TEQSA has been described as having a metrics-driven approach, but this is misleading – in reality the data was never looked at in isolation, always in context.
True, TEQSA has had a bumpy ride in setting up its approach – the data collection was initially demanding on institutions, and the agency was accused early on of not taking sufficient note of context to deal with the sector proportionately. This is because TEQSA decided as the first national agency with a sector-wide remit that it needed to establish baseline information from scratch. The centralised, joined-up data collection now in place in Australia was not fully set up, and the agency didn’t have full access to the data anyhow.
TEQSA interpreted the legislation on which it was based in a particular way, believing it couldn’t differentiate between institutions until it could contextualise based on track records of interaction with its own, new framework. The sector pushed back and the agency found itself under review within two years of opening its doors for business.
TEQSA responded positively though, and there is now a shared understanding of how the agency will conduct its activities. TEQSA annually updates a risk assessment for each provider. It is a judgement on the current and future risk to the quality of students’ experiences, and it is reached based on a complex interplay of factors.
This assessment gives TEQSA the ability to differentiate between providers and focus its resources where they are most needed. There is a core set of standards applied to all providers, with any extension informed by the risk judgements.
The UK can learn from this experience. We can use the rich qualitative and quantitative data from many years of institutional interactions with QAA and other agencies to firmly establish a track record and context. There are significant gaps in the data currently available in relation to alternative providers (especially those without degree awarding powers) which present a challenge, but for those directly funded by HEFCE, we do have the HESA collection, the KIS, and the UK performance indicators for higher education to inform quality judgements.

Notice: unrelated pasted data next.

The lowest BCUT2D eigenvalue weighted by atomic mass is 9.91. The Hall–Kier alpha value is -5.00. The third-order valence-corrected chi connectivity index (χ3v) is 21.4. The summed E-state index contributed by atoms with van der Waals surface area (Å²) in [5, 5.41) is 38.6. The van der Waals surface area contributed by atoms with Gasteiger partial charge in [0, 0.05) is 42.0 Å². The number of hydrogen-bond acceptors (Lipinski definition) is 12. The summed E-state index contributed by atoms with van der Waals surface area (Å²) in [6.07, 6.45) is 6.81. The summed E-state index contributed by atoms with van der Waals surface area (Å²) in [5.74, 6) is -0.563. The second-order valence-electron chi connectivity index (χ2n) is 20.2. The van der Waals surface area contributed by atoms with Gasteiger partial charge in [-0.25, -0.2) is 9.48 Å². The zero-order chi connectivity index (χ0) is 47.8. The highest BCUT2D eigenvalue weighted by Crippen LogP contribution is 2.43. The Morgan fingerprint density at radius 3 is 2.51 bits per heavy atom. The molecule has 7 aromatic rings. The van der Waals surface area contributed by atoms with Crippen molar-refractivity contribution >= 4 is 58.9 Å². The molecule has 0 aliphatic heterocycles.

There is also student satisfaction data available which sheds light on some aspects of the learning experience where appropriate metrics have a role to play. We can take robust metrics and place them in context to establish a quality profile of all providers. And we can use this profile to tailor the frequency and scope of quality assurance activities proportionately for each provider. We can also draw from this profile that data and contextual elements that go directly to teaching and learning, taking us towards integration of a TEF with the broader quality assurance framework.
I absolutely understand the concerns about over-reliance on data. The point is not to rely on data alone, and not to rely on anything else in isolation either. Better, more intelligent use of data has such potential that it cannot be ignored. Internally, institutions can use metrics to point to possible problems, but also to show where there is no need for additional processes of quality assurance. This mirrors its potential to reduce the burden of external quality assurance, too.
Beyond that, the potential for a much greater focus on student outcomes is positive. These outcomes are certainly caused by complex factors, but ignoring one part of the picture would be an opportunity missed.